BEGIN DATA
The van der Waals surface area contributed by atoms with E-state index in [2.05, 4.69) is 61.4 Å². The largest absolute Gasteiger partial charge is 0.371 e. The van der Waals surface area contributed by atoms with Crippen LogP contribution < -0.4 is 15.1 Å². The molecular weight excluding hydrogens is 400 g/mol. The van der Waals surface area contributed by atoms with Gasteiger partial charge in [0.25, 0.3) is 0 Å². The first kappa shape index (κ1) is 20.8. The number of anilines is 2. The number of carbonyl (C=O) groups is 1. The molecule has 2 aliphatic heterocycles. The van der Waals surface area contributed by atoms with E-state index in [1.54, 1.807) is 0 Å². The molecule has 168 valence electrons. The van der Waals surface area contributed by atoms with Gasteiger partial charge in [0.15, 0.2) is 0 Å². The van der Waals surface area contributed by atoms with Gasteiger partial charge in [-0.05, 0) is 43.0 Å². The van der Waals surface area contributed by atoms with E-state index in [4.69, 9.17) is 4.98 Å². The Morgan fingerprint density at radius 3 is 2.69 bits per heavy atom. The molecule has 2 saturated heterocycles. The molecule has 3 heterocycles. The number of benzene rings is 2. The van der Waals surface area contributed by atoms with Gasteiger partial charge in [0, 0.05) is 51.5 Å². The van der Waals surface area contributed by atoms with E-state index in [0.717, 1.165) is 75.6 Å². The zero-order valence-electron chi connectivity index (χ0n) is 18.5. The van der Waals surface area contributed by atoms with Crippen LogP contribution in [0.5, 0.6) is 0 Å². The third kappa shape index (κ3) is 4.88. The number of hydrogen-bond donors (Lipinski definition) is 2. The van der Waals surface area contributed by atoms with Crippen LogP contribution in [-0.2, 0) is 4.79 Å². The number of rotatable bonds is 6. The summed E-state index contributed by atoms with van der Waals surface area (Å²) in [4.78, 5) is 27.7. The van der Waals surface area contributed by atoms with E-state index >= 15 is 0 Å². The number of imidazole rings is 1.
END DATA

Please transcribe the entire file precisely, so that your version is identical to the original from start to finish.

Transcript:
The van der Waals surface area contributed by atoms with E-state index in [2.05, 4.69) is 61.4 Å². The largest absolute Gasteiger partial charge is 0.371 e. The van der Waals surface area contributed by atoms with Crippen LogP contribution < -0.4 is 15.1 Å². The molecular weight excluding hydrogens is 400 g/mol. The van der Waals surface area contributed by atoms with Gasteiger partial charge in [0.25, 0.3) is 0 Å². The first kappa shape index (κ1) is 20.8. The number of anilines is 2. The number of carbonyl (C=O) groups is 1. The molecule has 2 aliphatic heterocycles. The van der Waals surface area contributed by atoms with E-state index in [1.54, 1.807) is 0 Å². The molecule has 168 valence electrons. The van der Waals surface area contributed by atoms with Gasteiger partial charge in [0.15, 0.2) is 0 Å². The van der Waals surface area contributed by atoms with Gasteiger partial charge in [-0.05, 0) is 43.0 Å². The van der Waals surface area contributed by atoms with E-state index in [4.69, 9.17) is 4.98 Å². The Morgan fingerprint density at radius 3 is 2.69 bits per heavy atom. The molecule has 2 saturated heterocycles. The molecule has 3 heterocycles. The number of benzene rings is 2. The van der Waals surface area contributed by atoms with Gasteiger partial charge in [0, 0.05) is 51.5 Å². The van der Waals surface area contributed by atoms with E-state index in [0.717, 1.165) is 75.6 Å². The zero-order valence-electron chi connectivity index (χ0n) is 18.5. The van der Waals surface area contributed by atoms with Crippen LogP contribution in [0.5, 0.6) is 0 Å². The third kappa shape index (κ3) is 4.88. The number of hydrogen-bond donors (Lipinski definition) is 2. The van der Waals surface area contributed by atoms with Crippen LogP contribution in [-0.2, 0) is 4.79 Å². The number of rotatable bonds is 6. The summed E-state index contributed by atoms with van der Waals surface area (Å²) in [4.78, 5) is 27.7. The van der Waals surface area contributed by atoms with E-state index >= 15 is 0 Å². The number of imidazole rings is 1.